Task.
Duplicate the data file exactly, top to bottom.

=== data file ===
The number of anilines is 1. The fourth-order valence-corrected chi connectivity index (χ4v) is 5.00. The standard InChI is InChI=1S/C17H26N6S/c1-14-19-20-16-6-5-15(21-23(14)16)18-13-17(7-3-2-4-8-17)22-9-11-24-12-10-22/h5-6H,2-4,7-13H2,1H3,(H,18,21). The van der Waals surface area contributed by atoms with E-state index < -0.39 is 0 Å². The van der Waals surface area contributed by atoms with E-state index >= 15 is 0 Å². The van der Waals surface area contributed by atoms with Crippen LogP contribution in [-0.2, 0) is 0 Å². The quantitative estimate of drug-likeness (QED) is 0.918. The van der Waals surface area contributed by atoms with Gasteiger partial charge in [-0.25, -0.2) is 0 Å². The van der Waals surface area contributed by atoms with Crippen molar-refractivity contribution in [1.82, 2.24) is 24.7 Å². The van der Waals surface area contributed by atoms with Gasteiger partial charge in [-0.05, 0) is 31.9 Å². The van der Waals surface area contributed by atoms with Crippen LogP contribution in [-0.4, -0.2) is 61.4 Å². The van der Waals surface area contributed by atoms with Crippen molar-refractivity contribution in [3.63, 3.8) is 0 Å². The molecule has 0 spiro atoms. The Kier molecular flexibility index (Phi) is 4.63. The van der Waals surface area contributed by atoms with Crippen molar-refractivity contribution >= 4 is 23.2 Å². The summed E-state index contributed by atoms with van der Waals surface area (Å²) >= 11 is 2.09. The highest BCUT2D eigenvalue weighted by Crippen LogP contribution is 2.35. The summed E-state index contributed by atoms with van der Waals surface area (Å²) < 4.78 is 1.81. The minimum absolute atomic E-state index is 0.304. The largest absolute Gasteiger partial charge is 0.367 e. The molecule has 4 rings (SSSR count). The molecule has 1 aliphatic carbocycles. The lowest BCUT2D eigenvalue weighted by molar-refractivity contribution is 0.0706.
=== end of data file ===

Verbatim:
The number of anilines is 1. The fourth-order valence-corrected chi connectivity index (χ4v) is 5.00. The standard InChI is InChI=1S/C17H26N6S/c1-14-19-20-16-6-5-15(21-23(14)16)18-13-17(7-3-2-4-8-17)22-9-11-24-12-10-22/h5-6H,2-4,7-13H2,1H3,(H,18,21). The van der Waals surface area contributed by atoms with E-state index < -0.39 is 0 Å². The van der Waals surface area contributed by atoms with E-state index >= 15 is 0 Å². The van der Waals surface area contributed by atoms with Crippen LogP contribution in [-0.2, 0) is 0 Å². The quantitative estimate of drug-likeness (QED) is 0.918. The van der Waals surface area contributed by atoms with Gasteiger partial charge in [-0.25, -0.2) is 0 Å². The van der Waals surface area contributed by atoms with Crippen molar-refractivity contribution in [1.82, 2.24) is 24.7 Å². The van der Waals surface area contributed by atoms with Gasteiger partial charge in [-0.05, 0) is 31.9 Å². The van der Waals surface area contributed by atoms with Crippen LogP contribution in [-0.4, -0.2) is 61.4 Å². The van der Waals surface area contributed by atoms with Crippen molar-refractivity contribution in [3.63, 3.8) is 0 Å². The molecule has 0 spiro atoms. The Kier molecular flexibility index (Phi) is 4.63. The van der Waals surface area contributed by atoms with Crippen molar-refractivity contribution >= 4 is 23.2 Å². The summed E-state index contributed by atoms with van der Waals surface area (Å²) >= 11 is 2.09. The highest BCUT2D eigenvalue weighted by Crippen LogP contribution is 2.35. The summed E-state index contributed by atoms with van der Waals surface area (Å²) < 4.78 is 1.81. The minimum absolute atomic E-state index is 0.304. The largest absolute Gasteiger partial charge is 0.367 e. The molecule has 4 rings (SSSR count). The molecule has 1 aliphatic carbocycles. The lowest BCUT2D eigenvalue weighted by molar-refractivity contribution is 0.0706.